Numerous treatment options are available to help people struggling with LSD abuse. An inpatient program might be necessary if someone is abusing multiple drugs, has underlying medical or co-morbid psychiatric conditions, or has been using drugs for a long time. The person’s severity of drug abuse and history of failed attempts at outpatient treatment are also factors in deciding whether they need inpatient treatment.
Inpatient rehab programs require patients to live at the facility full-time for a period of 30–90 days while receiving treatment. This intensive atmosphere allows patients to focus 100% of their energy on recovery and provides a supportive network of clinicians, staff, and other patients in various stages of their own recovery.
The intensive inpatient experience is not for everyone, and many people opt to receive substance abuse treatment on an outpatient basis. Outpatient programs vary in duration and intensity of the services provided. Programs may last 3–6 months. Some require patients to attend treatment session once per week, while others require 3 or 4 sessions per week, with sessions lasting anywhere from 1 to 4 hours.
Methods used to treat LSD abuse include:
- Cognitive behavioral therapy (CBT): CBT is the most common form of drug abuse treatment and it works by helping to change the thinking patterns that led to substance abuse. Through therapy sessions, patients learn to develop new ways of managing stress or other negative emotions that do not involve drugs. CBT helps people find ways to cope with triggers—people, places, and things that lead a person to want to use LSD or other drugs.
- Motivational interviewing (MI): Many people who abuse drugs have no real desire to change, but attend treatment simply to please a family member, keep a job, or comply with court-ordered probation. Others may feel ready to quit drugs but are hesitant to make the necessary lifestyle changes. In the MI approach, a person’s readiness to change is thoroughly evaluated and their personal barriers to change are then approached in an individualized plan. The goal is to help them move to the next level of readiness so they can gradually move from resistance, to a desire to change, and then to a point where they actually start making the necessary changes. This approach is often used in the early stages of treatment or in people who have made many attempts to complete treatment but continue to relapse.
Regardless of the drug(s) a person may abuse, the treatment programs available at professional rehab facilities can lead them to sobriety and help develop strategies to prevent relapse.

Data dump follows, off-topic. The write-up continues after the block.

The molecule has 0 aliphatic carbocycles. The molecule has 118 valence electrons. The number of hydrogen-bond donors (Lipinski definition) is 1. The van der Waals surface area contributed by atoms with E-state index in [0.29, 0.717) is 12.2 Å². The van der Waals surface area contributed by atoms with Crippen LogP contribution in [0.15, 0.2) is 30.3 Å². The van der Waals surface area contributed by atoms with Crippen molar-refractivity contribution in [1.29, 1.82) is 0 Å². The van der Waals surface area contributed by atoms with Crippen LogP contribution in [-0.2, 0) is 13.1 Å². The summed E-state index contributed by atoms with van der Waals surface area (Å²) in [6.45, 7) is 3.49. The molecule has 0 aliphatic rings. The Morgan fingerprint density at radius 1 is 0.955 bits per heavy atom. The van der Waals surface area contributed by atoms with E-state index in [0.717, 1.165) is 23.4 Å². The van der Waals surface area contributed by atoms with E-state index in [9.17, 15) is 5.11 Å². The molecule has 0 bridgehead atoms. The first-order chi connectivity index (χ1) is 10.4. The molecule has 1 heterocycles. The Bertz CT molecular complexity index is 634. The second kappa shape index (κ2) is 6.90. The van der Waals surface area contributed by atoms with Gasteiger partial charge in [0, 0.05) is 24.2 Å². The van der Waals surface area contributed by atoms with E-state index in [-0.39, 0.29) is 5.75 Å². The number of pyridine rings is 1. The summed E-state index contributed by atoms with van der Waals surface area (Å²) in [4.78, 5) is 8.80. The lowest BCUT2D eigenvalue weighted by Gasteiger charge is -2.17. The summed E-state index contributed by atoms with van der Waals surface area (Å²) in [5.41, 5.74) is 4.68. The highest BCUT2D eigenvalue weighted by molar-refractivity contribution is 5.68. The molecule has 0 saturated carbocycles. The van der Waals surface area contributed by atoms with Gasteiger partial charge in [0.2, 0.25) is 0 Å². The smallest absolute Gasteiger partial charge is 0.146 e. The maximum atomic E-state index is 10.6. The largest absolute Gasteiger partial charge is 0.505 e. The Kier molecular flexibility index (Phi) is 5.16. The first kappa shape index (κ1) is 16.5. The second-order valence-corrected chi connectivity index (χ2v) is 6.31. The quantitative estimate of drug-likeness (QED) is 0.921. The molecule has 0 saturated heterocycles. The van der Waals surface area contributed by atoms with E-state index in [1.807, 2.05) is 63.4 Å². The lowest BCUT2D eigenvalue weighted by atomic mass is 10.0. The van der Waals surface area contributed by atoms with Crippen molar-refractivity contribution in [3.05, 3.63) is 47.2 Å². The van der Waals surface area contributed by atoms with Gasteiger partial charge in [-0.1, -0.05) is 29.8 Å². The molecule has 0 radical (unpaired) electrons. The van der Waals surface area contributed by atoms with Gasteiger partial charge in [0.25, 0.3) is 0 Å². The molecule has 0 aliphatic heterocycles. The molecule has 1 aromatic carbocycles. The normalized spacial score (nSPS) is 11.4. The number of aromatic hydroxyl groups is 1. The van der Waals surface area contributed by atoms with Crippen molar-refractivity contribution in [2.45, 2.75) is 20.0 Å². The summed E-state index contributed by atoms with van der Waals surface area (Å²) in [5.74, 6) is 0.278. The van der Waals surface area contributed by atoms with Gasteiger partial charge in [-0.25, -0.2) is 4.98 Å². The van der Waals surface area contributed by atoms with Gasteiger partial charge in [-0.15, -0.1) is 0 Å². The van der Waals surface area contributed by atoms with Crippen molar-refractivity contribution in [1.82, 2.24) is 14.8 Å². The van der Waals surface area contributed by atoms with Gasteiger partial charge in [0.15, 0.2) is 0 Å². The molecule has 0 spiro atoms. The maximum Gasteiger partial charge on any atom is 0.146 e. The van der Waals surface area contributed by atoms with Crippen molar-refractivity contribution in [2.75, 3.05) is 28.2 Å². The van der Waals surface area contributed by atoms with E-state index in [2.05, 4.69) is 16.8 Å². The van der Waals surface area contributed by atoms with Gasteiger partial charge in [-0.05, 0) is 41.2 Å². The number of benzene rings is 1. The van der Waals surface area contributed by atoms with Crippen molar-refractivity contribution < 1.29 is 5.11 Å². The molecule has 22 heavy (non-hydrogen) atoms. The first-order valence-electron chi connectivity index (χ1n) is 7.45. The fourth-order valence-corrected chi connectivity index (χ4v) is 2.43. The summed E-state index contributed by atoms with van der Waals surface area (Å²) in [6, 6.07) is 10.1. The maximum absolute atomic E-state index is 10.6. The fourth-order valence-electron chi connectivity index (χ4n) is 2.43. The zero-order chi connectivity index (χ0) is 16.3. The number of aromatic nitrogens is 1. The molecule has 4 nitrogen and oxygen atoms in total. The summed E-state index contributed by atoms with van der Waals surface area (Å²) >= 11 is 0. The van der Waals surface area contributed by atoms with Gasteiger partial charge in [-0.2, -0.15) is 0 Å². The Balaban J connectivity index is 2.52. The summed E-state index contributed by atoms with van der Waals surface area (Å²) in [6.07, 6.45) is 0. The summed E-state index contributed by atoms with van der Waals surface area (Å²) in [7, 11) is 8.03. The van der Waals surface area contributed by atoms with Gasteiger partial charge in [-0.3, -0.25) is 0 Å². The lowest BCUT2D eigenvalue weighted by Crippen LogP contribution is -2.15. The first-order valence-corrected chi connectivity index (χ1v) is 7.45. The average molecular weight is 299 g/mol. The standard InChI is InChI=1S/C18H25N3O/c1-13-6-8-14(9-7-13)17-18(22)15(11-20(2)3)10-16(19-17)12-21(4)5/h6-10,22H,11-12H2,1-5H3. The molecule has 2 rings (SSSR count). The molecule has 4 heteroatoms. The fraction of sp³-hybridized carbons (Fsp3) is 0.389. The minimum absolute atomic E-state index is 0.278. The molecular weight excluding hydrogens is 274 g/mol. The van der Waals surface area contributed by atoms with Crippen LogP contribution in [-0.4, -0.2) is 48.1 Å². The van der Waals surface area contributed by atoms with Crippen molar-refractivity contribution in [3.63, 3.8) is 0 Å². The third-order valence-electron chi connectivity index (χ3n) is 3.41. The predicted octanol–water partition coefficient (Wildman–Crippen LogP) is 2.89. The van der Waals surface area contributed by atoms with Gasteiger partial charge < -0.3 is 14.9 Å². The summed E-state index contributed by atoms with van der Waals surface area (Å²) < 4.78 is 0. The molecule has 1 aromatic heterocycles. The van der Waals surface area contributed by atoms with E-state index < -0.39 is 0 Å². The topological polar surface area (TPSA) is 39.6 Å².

Recovery from drug abuse and addiction is possible. With treatment and ongoing support, the journey from LSD abuse to health and recovery is achievable.
Recovery is a life-long process, and rehab is just the first step. Ongoing participation in aftercare and recovery-focused activities is necessary. Many inpatient programs for drug addiction provide a step-down service into outpatient programs to enhance the skills learned in inpatient treatment.
Support groups and group therapy sessions keep those in recovery in touch with their peers and counselors. Many rehab facilities offer a weekly aftercare group for people who successfully complete the program. In addition, 12-step programs, such as Narcotics Anonymous (NA) and Alcoholics Anonymous (AA), give people in recovery a place to continue to receive long-term support in their recovery efforts.
The idea of weeks of treatment and years of ongoing 12-step participation may seem overwhelming, but making a phone call to explore treatment options is an easy step to help you achieve sobriety.
- University of Maryland Center for Substance Abuse Research. (2013). LSD.
- Drug Enforcement Administration. (n.d.). Drug Fact Sheet: LSD.
- National Institute on Drug Abuse. (2014). Hallucinogens: Brief Description.
- National Institute of Mental Health. (2017). Revealed: LSD Docked in its Human Brain Target.
- U.S. Food & Drug Administration. (n.d.) FDA Poisonous Plant Database.
- Das, S., Barnwal, P., Ramasamy, A., et. al. (2016). Lysergic acid diethylamide: A drug of ‘use’?Therapeutic Advances in Psychopharmacology. 6(3):214–228.
- National Institute on Drug Abuse. (2016). Hallucinogens: What are hallucinogens?
- Goldman, S., Galarneau, D., & Friedman, R. (2007). New onset LSD flashback syndrome triggered by the initiation of SSRIs. The Ochsner Journal. 7(1):37–39.
- Roth, E. (2011). The Post-LSD Syndrome: Diagnosis and Treatment. Bloomington, IN: AuthorHouse.
- Substance Abuse and Mental Health Services Administration. (2011). Drug Abuse Warning Network: National estimates of drug related emergency department visits.